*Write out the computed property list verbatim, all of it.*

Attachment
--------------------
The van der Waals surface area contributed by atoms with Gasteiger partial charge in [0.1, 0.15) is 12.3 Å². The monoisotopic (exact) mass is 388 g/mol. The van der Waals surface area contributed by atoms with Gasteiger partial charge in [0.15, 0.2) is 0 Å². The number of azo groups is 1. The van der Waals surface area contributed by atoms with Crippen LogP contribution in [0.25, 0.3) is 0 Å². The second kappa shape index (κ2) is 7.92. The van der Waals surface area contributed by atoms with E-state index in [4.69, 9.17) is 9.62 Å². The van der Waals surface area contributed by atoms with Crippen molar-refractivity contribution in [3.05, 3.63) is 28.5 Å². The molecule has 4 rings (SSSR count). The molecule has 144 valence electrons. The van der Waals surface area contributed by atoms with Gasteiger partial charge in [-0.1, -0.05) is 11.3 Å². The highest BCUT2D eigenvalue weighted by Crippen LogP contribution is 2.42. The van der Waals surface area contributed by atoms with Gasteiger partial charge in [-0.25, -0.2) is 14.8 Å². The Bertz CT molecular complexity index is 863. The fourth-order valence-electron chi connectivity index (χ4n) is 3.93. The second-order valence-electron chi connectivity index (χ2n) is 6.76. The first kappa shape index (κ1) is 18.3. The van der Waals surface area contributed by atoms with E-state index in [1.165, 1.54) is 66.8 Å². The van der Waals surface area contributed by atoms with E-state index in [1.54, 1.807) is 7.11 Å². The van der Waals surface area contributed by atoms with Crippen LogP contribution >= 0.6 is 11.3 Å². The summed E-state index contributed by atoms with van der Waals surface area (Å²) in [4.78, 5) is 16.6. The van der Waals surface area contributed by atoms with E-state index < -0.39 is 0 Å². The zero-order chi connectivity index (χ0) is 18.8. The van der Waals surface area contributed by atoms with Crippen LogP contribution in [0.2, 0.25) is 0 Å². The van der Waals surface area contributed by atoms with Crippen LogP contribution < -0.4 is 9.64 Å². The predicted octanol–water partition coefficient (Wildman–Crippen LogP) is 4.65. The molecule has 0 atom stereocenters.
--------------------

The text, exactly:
The van der Waals surface area contributed by atoms with Gasteiger partial charge in [0.1, 0.15) is 12.3 Å². The monoisotopic (exact) mass is 388 g/mol. The van der Waals surface area contributed by atoms with Gasteiger partial charge in [0.15, 0.2) is 0 Å². The number of azo groups is 1. The van der Waals surface area contributed by atoms with Crippen LogP contribution in [0.25, 0.3) is 0 Å². The second kappa shape index (κ2) is 7.92. The van der Waals surface area contributed by atoms with E-state index in [4.69, 9.17) is 9.62 Å². The van der Waals surface area contributed by atoms with Crippen molar-refractivity contribution in [3.05, 3.63) is 28.5 Å². The molecule has 4 rings (SSSR count). The molecule has 144 valence electrons. The van der Waals surface area contributed by atoms with Gasteiger partial charge in [-0.1, -0.05) is 11.3 Å². The highest BCUT2D eigenvalue weighted by Crippen LogP contribution is 2.42. The van der Waals surface area contributed by atoms with Gasteiger partial charge in [-0.25, -0.2) is 14.8 Å². The Bertz CT molecular complexity index is 863. The fourth-order valence-electron chi connectivity index (χ4n) is 3.93. The second-order valence-electron chi connectivity index (χ2n) is 6.76. The first kappa shape index (κ1) is 18.3. The van der Waals surface area contributed by atoms with E-state index in [1.165, 1.54) is 66.8 Å². The van der Waals surface area contributed by atoms with E-state index in [1.54, 1.807) is 7.11 Å². The van der Waals surface area contributed by atoms with Crippen LogP contribution >= 0.6 is 11.3 Å². The summed E-state index contributed by atoms with van der Waals surface area (Å²) in [4.78, 5) is 16.6. The van der Waals surface area contributed by atoms with E-state index < -0.39 is 0 Å². The zero-order chi connectivity index (χ0) is 18.8. The van der Waals surface area contributed by atoms with Crippen LogP contribution in [0.2, 0.25) is 0 Å². The van der Waals surface area contributed by atoms with Crippen LogP contribution < -0.4 is 9.64 Å². The predicted octanol–water partition coefficient (Wildman–Crippen LogP) is 4.65. The molecule has 0 atom stereocenters.